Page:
Much of this information is adapted from the online Merck Veterinary Manual and Iowa State University’s College of Veterinary Medicine.
Salt toxicosis, termed “water deprivation sodium ion toxicosis”, is due to ingesting foods that contain too much salt and/or not having enough drinking water available. It can occur in almost any species, but swine are the most sensitive species. Pig feed should contain between 0.5-1.0% sodium. Salt toxicosis has been known to occur in pigs consuming feed containing 0.25% sodium ration who did not have enough drinking water available. Clean, fresh drinking water should be available at all times.
- Early signs for salt toxicosis include:
- Increased thirst, pruritus (itch),constipation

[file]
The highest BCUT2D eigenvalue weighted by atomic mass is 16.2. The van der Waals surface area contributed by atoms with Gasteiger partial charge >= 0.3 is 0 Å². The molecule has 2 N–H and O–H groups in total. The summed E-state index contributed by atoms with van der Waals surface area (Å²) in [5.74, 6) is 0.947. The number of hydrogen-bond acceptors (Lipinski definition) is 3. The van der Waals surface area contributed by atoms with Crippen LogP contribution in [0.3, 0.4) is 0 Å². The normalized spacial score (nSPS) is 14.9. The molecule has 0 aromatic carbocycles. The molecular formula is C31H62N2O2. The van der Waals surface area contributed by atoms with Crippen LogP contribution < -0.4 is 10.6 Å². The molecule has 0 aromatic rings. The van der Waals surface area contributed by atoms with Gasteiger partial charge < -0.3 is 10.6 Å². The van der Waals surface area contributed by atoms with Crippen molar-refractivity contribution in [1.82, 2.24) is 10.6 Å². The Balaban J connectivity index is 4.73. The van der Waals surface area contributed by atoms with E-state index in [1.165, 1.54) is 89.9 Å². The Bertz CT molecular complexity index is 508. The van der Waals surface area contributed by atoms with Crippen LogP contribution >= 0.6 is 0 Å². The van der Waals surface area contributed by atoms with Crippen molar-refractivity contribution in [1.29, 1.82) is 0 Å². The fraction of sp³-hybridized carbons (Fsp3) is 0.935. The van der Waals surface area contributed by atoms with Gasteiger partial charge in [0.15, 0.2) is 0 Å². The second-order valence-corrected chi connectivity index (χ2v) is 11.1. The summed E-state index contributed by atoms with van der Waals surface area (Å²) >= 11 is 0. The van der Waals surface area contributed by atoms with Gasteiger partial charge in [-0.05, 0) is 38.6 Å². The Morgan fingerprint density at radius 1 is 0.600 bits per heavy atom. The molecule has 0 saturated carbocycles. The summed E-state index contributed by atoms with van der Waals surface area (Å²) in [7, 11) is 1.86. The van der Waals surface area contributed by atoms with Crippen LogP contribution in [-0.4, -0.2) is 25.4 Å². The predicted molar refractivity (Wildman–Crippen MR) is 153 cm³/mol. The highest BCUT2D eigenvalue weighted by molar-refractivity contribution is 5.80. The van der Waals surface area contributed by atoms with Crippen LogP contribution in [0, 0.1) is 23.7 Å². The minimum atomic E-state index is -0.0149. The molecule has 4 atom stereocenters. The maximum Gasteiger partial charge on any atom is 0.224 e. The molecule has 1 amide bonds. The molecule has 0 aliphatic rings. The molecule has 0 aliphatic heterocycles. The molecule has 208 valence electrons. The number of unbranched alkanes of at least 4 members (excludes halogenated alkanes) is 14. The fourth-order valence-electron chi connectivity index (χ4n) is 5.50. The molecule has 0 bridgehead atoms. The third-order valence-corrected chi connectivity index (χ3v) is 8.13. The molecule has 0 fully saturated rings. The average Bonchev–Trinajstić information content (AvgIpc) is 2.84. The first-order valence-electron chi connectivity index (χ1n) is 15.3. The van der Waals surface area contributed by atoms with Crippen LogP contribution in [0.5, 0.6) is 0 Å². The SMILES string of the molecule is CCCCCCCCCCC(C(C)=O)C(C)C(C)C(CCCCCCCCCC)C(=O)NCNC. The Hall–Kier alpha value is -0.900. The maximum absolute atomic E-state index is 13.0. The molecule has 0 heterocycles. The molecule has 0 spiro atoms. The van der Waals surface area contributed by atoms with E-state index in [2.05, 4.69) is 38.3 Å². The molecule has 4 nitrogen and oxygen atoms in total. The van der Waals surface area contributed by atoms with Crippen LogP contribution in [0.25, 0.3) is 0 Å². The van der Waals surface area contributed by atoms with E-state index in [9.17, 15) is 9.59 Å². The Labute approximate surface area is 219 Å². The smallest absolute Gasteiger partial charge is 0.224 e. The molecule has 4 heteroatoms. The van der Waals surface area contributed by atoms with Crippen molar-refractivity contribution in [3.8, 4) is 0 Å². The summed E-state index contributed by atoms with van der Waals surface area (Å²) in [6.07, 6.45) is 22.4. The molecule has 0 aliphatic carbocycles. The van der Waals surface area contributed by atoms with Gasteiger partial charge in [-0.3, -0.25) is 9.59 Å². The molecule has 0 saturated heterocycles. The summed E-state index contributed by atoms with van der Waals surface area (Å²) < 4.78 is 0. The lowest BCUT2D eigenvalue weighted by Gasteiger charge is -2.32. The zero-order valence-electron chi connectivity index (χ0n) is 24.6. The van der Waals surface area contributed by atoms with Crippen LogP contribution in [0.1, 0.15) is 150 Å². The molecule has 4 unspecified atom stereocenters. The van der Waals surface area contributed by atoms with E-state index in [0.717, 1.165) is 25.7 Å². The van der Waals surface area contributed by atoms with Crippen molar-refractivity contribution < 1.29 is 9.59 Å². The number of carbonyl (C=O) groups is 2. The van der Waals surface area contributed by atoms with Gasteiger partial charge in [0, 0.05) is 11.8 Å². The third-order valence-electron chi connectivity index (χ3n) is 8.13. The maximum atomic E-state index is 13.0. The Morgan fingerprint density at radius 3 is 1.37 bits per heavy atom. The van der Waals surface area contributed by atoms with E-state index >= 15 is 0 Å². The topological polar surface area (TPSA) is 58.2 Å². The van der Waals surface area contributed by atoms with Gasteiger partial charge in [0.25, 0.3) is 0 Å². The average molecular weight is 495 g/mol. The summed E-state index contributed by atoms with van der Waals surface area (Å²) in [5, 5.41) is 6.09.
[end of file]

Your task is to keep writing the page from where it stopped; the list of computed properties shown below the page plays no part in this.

- Pigs may appear blind, deaf, oblivious to surroundings
- Wandering aimlessly, bumping into objects, circling or pivoting around a single limb
- After 1-5days of limited water consumption they may experience:
Intermittent seizures with pig sitting on haunches and jerking head back and up, falling on side in seizures with arched back and rigid limbs. Pigs may lie on their sides, paddle, slip into a coma, and die within a few to 48hrs.
There is no reported treatment. The first priority is to remove bad food/water and provide small amounts of fresh water frequently. If large amounts of water are consumed it may increase brain edema (swelling) and worsen the condition. A vet may slowly administer a hypertonic dextrose or isotonic saline solution. If the pig is severely affected, water may be administered through a stomach tube. Death occurs in more than 50% of all cases.
What you should remember: Never feed your pig salty foods or anything that has salt added. Only feed your pig food made for pigs (not dogs or cats or any other animal) and fresh veggies/fruits. And ALWAYS provide fresh, clean drinking water for your pig.